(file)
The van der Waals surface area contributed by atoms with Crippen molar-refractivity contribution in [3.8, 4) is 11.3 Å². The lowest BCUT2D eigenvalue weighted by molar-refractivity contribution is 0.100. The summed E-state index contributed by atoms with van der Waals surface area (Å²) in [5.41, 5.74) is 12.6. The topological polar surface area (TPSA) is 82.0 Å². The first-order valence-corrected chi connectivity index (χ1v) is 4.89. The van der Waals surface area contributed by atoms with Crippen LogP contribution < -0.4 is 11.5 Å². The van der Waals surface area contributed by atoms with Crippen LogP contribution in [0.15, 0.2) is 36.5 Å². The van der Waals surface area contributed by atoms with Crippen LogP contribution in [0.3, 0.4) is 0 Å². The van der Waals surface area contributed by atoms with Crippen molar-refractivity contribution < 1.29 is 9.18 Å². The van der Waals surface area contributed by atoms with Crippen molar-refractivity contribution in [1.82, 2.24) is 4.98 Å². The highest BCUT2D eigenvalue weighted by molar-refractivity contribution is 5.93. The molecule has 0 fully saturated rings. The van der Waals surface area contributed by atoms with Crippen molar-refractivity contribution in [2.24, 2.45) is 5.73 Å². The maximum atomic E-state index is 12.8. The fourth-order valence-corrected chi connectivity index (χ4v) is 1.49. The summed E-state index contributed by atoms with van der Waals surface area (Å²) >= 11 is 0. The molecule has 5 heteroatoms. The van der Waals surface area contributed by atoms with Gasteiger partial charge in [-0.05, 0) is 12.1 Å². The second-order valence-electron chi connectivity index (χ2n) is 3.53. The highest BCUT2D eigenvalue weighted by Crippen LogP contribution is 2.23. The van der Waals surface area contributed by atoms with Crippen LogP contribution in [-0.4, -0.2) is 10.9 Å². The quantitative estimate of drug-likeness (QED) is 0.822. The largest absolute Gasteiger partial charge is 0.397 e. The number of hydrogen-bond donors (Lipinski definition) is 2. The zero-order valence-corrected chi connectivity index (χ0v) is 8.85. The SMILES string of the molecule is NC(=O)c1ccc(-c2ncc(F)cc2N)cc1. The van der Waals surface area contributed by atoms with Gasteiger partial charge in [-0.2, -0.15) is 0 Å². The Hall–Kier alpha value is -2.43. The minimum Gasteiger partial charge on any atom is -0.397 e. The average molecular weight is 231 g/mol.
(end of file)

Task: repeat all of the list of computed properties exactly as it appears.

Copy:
The van der Waals surface area contributed by atoms with Crippen molar-refractivity contribution in [3.8, 4) is 11.3 Å². The lowest BCUT2D eigenvalue weighted by molar-refractivity contribution is 0.100. The summed E-state index contributed by atoms with van der Waals surface area (Å²) in [5.41, 5.74) is 12.6. The topological polar surface area (TPSA) is 82.0 Å². The first-order valence-corrected chi connectivity index (χ1v) is 4.89. The van der Waals surface area contributed by atoms with Crippen LogP contribution < -0.4 is 11.5 Å². The van der Waals surface area contributed by atoms with Crippen LogP contribution in [0.15, 0.2) is 36.5 Å². The van der Waals surface area contributed by atoms with Crippen LogP contribution in [0.3, 0.4) is 0 Å². The van der Waals surface area contributed by atoms with Crippen molar-refractivity contribution < 1.29 is 9.18 Å². The van der Waals surface area contributed by atoms with Crippen molar-refractivity contribution in [1.82, 2.24) is 4.98 Å². The highest BCUT2D eigenvalue weighted by molar-refractivity contribution is 5.93. The molecule has 0 fully saturated rings. The van der Waals surface area contributed by atoms with Crippen molar-refractivity contribution in [2.24, 2.45) is 5.73 Å². The maximum atomic E-state index is 12.8. The fourth-order valence-corrected chi connectivity index (χ4v) is 1.49. The summed E-state index contributed by atoms with van der Waals surface area (Å²) >= 11 is 0. The molecule has 5 heteroatoms. The van der Waals surface area contributed by atoms with Gasteiger partial charge in [-0.05, 0) is 12.1 Å². The second-order valence-electron chi connectivity index (χ2n) is 3.53. The highest BCUT2D eigenvalue weighted by Crippen LogP contribution is 2.23. The van der Waals surface area contributed by atoms with Crippen LogP contribution in [-0.4, -0.2) is 10.9 Å². The quantitative estimate of drug-likeness (QED) is 0.822. The largest absolute Gasteiger partial charge is 0.397 e. The number of hydrogen-bond donors (Lipinski definition) is 2. The zero-order valence-corrected chi connectivity index (χ0v) is 8.85. The SMILES string of the molecule is NC(=O)c1ccc(-c2ncc(F)cc2N)cc1. The van der Waals surface area contributed by atoms with Gasteiger partial charge in [-0.2, -0.15) is 0 Å². The Hall–Kier alpha value is -2.43. The minimum Gasteiger partial charge on any atom is -0.397 e. The average molecular weight is 231 g/mol.